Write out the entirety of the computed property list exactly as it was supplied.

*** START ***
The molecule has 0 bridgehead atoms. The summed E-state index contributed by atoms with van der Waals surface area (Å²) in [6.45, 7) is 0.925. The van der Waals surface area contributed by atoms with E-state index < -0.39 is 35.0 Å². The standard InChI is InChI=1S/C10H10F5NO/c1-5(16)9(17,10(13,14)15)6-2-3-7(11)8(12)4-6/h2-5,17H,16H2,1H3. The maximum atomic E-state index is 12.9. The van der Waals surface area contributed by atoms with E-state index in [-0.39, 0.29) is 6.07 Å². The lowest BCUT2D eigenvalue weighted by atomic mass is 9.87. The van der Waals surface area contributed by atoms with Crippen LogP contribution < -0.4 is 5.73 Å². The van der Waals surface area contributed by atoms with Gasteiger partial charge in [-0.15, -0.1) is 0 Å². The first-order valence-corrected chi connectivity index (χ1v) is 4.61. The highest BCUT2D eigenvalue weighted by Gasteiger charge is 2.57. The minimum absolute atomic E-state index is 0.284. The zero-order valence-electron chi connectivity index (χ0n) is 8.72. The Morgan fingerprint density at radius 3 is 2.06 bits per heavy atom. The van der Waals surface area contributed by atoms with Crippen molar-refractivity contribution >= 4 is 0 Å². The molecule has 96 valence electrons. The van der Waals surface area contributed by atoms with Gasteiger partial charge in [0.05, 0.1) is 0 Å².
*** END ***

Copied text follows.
The molecule has 0 bridgehead atoms. The summed E-state index contributed by atoms with van der Waals surface area (Å²) in [6.45, 7) is 0.925. The van der Waals surface area contributed by atoms with E-state index < -0.39 is 35.0 Å². The standard InChI is InChI=1S/C10H10F5NO/c1-5(16)9(17,10(13,14)15)6-2-3-7(11)8(12)4-6/h2-5,17H,16H2,1H3. The maximum atomic E-state index is 12.9. The van der Waals surface area contributed by atoms with E-state index in [-0.39, 0.29) is 6.07 Å². The lowest BCUT2D eigenvalue weighted by atomic mass is 9.87. The van der Waals surface area contributed by atoms with Crippen LogP contribution < -0.4 is 5.73 Å². The van der Waals surface area contributed by atoms with Gasteiger partial charge in [-0.15, -0.1) is 0 Å². The first-order valence-corrected chi connectivity index (χ1v) is 4.61. The highest BCUT2D eigenvalue weighted by Gasteiger charge is 2.57. The minimum absolute atomic E-state index is 0.284. The zero-order valence-electron chi connectivity index (χ0n) is 8.72. The Morgan fingerprint density at radius 3 is 2.06 bits per heavy atom. The van der Waals surface area contributed by atoms with Crippen molar-refractivity contribution >= 4 is 0 Å². The molecule has 96 valence electrons. The van der Waals surface area contributed by atoms with Gasteiger partial charge in [0.05, 0.1) is 0 Å².